• H04L41/0813Changing of configuration
    • H04L41/0816Changing of configuration due to adaptation, e.g. in response to network events
    • HELECTRICITY
    • H04ELECTRIC COMMUNICATION TECHNIQUE
    • H04LTRANSMISSION OF DIGITAL INFORMATION, e.g. TELEGRAPHIC COMMUNICATION
    • H04L43/00Arrangements for monitoring or testing packet switching networks
    • H04L43/10Arrangements for monitoring or testing packet switching networks using active monitoring, e.g. heartbeat protocols, polling, ping, trace-route
    • HELECTRICITY
    • H04ELECTRIC COMMUNICATION TECHNIQUE
    • H04LTRANSMISSION OF DIGITAL INFORMATION, e.g. TELEGRAPHIC COMMUNICATION
    • H04L63/00Network architectures or network communication protocols for network security
    • H04L63/10Network architectures or network communication protocols for network security for controlling access to network resources
    • H04L63/104Grouping of entities
    • HELECTRICITY
    • H04ELECTRIC COMMUNICATION TECHNIQUE
    • H04LTRANSMISSION OF DIGITAL INFORMATION, e.g. TELEGRAPHIC COMMUNICATION
    • H04L67/00Network-specific arrangements or communication protocols supporting networked applications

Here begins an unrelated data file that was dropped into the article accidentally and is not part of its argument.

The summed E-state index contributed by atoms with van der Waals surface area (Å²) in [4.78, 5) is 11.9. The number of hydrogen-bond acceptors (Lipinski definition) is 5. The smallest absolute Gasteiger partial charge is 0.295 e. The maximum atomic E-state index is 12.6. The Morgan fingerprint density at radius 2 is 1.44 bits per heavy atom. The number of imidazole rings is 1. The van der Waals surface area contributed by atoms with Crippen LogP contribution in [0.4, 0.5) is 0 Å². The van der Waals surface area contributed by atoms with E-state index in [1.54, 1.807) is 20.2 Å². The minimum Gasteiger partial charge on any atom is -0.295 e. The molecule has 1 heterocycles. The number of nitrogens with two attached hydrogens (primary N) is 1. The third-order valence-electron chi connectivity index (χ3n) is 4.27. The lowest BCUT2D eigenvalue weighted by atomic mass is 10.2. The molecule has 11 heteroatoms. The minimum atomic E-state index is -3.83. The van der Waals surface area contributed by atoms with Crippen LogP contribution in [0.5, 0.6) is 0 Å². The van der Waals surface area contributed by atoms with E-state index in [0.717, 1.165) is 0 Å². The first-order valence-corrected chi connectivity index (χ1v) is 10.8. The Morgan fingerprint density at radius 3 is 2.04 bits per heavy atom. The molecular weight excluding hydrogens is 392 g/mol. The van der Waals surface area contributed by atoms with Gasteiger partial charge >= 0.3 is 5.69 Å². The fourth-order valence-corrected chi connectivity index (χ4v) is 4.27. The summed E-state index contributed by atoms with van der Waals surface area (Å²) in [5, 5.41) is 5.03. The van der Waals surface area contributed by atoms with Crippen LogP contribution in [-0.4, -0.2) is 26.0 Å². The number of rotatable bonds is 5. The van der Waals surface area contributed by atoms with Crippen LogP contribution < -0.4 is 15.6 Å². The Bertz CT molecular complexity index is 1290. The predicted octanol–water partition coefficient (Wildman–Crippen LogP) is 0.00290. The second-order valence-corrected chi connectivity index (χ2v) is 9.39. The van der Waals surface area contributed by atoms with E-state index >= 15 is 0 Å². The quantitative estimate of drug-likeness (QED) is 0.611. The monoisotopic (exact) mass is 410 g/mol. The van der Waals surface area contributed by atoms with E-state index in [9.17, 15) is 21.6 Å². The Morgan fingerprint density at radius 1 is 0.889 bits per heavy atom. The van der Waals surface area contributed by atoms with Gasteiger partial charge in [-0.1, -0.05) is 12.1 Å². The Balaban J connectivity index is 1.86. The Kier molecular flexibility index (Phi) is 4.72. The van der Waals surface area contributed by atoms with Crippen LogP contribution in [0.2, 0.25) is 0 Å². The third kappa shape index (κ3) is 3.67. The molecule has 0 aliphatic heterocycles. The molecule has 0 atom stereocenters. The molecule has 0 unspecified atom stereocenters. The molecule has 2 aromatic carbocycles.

• H04L67/10Network-specific arrangements or communication protocols supporting networked applications in which an application is distributed across nodes in the network
    • HELECTRICITY
    • H04ELECTRIC COMMUNICATION TECHNIQUE
    • H04LTRANSMISSION OF DIGITAL INFORMATION, e.g. TELEGRAPHIC COMMUNICATION
    • H04L67/00Network-specific arrangements or communication protocols supporting networked applications
    • H04L67/22Tracking the activity of the user
    • HELECTRICITY
    • H04ELECTRIC COMMUNICATION TECHNIQUE
    • H04LTRANSMISSION OF DIGITAL INFORMATION, e.g. TELEGRAPHIC COMMUNICATION
    • H04L65/00Network arrangements or protocols for real-time communications
    • H04L65/80QoS aspects

Abstract